- F. J. Schlösser, H. J. Verhagen, P. H. Lin, E. L. Verhoeven, J. A. van Herwaarden, and F. L. Moll, “TEVAR following prior abdominal aortic aneurysm surgery: increased risk of neurological deficit,” Journal of Vascular Surgery, vol. 49, no. 2, pp. 308–314, 2009.
- R. McWilliams, “Controversies and updates in vascular surgery,” Edizioni Minerva Medica, vol. 21, no. 2, 2014.
- B. W. Ullery, J. Quatromoni, B. M. Jackson et al., “Impact of intercostal artery occlusion on spinal cord ischemia following thoracic endovascular aortic repair,” Vascular and Endovascular Surgery, vol. 45, no. 6, pp. 519–523, 2011.
- C. J. Keith Jr., M. A. Passman, M. J. Carignan et al., “Protocol implementation of selective postoperative lumbar spinal drainage after thoracic aortic endograft,” Journal of Vascular Surgery, vol. 55, no. 1, pp. 1–8, 2012.
- P. Amabile, D. Grisoli, R. Giorgi, J. M. Bartoli, and P. Piquet, “Incidence and determinants of spinal cord ischaemia in stent-graft repair of the thoracic aorta,” European Journal of Vascular and Endovascular Surgery, vol. 35, no. 4, pp. 455–461, 2008.
- J. Buth, P. L. Harris, R. Hobo et al., “Neurologic complications associated with endovascular repair of thoracic aortic pathology: incidence and risk factors. a study from the European Collaborators on Stent/Graft Techniques for Aortic Aneurysm Repair (EUROSTAR) registry,” Journal of Vascular Surgery, vol. 46, no. 6, pp. 1103–1111.e2, 2007.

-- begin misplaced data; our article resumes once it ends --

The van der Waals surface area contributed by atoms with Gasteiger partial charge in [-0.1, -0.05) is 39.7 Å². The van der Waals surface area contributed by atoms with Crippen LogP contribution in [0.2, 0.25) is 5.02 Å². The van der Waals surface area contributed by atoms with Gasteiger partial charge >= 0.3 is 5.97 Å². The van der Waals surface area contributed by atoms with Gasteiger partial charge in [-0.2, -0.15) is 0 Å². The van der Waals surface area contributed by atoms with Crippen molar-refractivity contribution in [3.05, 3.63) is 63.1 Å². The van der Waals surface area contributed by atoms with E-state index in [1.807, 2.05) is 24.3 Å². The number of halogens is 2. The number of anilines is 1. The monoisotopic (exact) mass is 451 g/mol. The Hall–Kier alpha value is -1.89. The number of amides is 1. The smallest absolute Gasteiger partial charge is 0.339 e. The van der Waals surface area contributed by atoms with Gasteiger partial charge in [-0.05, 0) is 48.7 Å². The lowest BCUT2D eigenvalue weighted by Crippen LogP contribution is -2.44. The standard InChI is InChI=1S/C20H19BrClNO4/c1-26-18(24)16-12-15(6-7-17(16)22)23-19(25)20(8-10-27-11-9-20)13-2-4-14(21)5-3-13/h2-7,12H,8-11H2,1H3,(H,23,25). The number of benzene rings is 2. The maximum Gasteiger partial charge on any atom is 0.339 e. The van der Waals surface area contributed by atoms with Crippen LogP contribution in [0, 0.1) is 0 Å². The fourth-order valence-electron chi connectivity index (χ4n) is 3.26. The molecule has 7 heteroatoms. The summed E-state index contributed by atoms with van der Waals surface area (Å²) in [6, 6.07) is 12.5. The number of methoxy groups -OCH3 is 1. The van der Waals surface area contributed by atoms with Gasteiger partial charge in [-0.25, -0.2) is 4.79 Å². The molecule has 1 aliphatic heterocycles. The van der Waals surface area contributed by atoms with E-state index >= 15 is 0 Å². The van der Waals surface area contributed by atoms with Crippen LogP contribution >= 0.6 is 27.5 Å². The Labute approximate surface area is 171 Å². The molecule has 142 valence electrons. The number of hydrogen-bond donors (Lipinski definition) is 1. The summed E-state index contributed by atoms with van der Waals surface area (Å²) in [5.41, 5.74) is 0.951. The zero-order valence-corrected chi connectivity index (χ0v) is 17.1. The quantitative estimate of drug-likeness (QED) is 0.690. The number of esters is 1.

- A. T. Cheung, A. Pochettino, M. L. McGarvey et al., “Strategies to manage paraplegia risk after endovascular stent repair of descending thoracic aortic aneurysms,” The Annals of Thoracic Surgery, vol. 80, no. 4, pp. 1280–1289, 2005.
- G. Piffaretti, G. Mariscalco, C. Lomazzi et al., “Predictive factors for endoleaks after thoracic aortic aneurysm endograft repair,” The Journal of Thoracic and Cardiovascular Surgery, vol. 138, no. 4, pp. 880–885, 2009.
- B. Gehringhoff, G. Torsello, G. A. Pitoulias, M. Austermann, and K. P. Donas, “Use of chimney grafts in aortic arch pathologies involving the supra-aortic branches,” Journal of Endovascular Therapy, vol. 18, no. 5, pp. 650–655, 2011.
- S. MacDonald, A. Cheung, R. Sidhu, P. Rheaume, S. M. Grenon, and J. Clement, “Endovascular aortic aneurysm repair via the left ventricular apex of a beating heart,” Journal of Vascular Surgery, vol. 49, no. 3, pp. 759–762, 2009.
- H. Uthoff, L. Garcia-Covarrubias, S. Samuels, J. F. Benenati, N. L. Moreno, and B. T. Katzen, “Transapical endovascular aortic repair to treat complex aortic pathologies,” The Annals of Thoracic Surgery, vol. 93, no. 5, pp. 1735–1737, 2012.
- W. Y. Szeto, W. G. Moser, N. D. Desai et al., “Transapical deployment of endovascular thoracic aortic stent graft for an ascending aortic pseudoaneurysm,” The Annals of Thoracic Surgery, vol. 89, no. 2, pp. 616–618, 2010.